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Premick v. Dick's Sporting Goods

IN THE UNITED STATES DISTRICT COURT FOR THE WESTERN DISTRICT OF PENNSYLVANIA


February 20, 2007

JAMES PREMICK, A FORMER DICK'S SPORTING GOODS, INC., EMPLOYEE, INDIVIDUALLY AND ON BEHALF OF ALL OTHER FORMER AND SALARIED DICK'S EMPLOYEES, PLAINTIFFS,
v.
DICK'S SPORTING GOODS, INC., A PENNSYLVANIA CORPORATION,*FN1 DEFENDANT.

The opinion of the court was delivered by: McVerry, J.

MEMORANDUM OPINION AND ORDER OF COURT

Presently pending before the Court for disposition is the MOTION TO AMEND JANUARY 18, 2007 ORDER AND ADD A 28 U.S.C. 1292(B) CERTIFICATION TO ALLOW FOR IMMEDIATE APPEAL filed by Plaintiff James Premick. (Document No. 22). Defendant, Dick's Sporting Goods, Inc. ("Dick's"), opposes the motion (Document No. 24). Dick's contends that Plaintiff has not established that certification of the appeal is warranted pursuant to the requirements of 28 U.S.C. § 1292. The Court agrees.

By Memorandum Opinion and Order of Court filed January 18, 2007, the Court granted Defendant's Motion to Dismiss and Strike and dismissed with prejudice for failure to state a claim Counts I, II, and IV of Plaintiff's Complaint. Additionally, all allegations of the Complaint related to class action treatment under Federal Rule of Civil Procedure 23 were dismissed and stricken.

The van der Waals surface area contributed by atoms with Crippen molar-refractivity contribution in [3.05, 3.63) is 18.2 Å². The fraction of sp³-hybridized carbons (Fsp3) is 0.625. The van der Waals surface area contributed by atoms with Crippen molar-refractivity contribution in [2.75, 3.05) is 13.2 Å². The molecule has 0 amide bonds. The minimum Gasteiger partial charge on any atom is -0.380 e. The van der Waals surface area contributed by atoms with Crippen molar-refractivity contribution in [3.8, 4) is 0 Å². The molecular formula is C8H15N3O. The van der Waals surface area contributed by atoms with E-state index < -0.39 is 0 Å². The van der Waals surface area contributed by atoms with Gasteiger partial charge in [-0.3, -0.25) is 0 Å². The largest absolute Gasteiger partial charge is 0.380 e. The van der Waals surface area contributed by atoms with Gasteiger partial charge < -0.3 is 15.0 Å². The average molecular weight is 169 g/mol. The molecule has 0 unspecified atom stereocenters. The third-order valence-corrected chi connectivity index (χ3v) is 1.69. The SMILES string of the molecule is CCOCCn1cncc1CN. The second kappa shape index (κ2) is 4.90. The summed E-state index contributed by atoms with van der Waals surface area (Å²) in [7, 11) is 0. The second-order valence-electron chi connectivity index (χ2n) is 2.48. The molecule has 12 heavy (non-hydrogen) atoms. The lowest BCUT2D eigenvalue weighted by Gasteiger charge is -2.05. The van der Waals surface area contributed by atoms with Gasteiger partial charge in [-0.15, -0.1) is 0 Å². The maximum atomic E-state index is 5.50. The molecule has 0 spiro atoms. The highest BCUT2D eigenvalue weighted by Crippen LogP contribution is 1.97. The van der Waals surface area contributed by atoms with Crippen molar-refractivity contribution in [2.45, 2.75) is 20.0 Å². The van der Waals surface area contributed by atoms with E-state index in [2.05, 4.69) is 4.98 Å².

Pursuant to Section 1292(b), a party moving for certification of an interlocutory appeal must demonstrate that: (1) the order from which the appeal is sought involves a controlling question of law, (2) there is substantial ground for difference of opinion with respect to that question, and (3) an immediate appeal may materially advance the ultimate termination of the litigation. See 29 U.S.C. § 1292(b); Katz v. Carte Blanche Corp., 496 F.2d 747, 754 (3d Cir. 1974).

However, even if all three criteria under Section 1292(b) are met, a district court may still deny certification, as the decision is entirely within the district court's discretion. Swint v. Chambers County Comm'n, 514 U.S. 35, 47 (1995); Bachowski v. Usery, 545 F.2d 363, 368 (3d Cir. 1976). The party seeking interlocutory review has the burden of persuading the district court that exceptional circumstances exist that justify a departure from the basic policy of postponing appellate review until after the entry of final judgment. See Caterpillar, Inc. v. Lewis, 519 U.S. 61, 74 (1996). Certification of an interlocutory appeal is granted sparingly and only in exceptional circumstances. Hulmes v. Honda Motor Co., 936 F. Supp. 195, 208 (D.N.J. 1996), aff'd, 141 F.3d 1154 (3d Cir. 1998).

After reviewing the parties' arguments and the applicable legal requirements, the Court concludes that certification for appeal of the Court's January 18, 2007, Memorandum Opinion and Order is not warranted. Specifically, the Court is not persuaded that an interlocutory appeal will materially advance the ultimate termination of this litigation.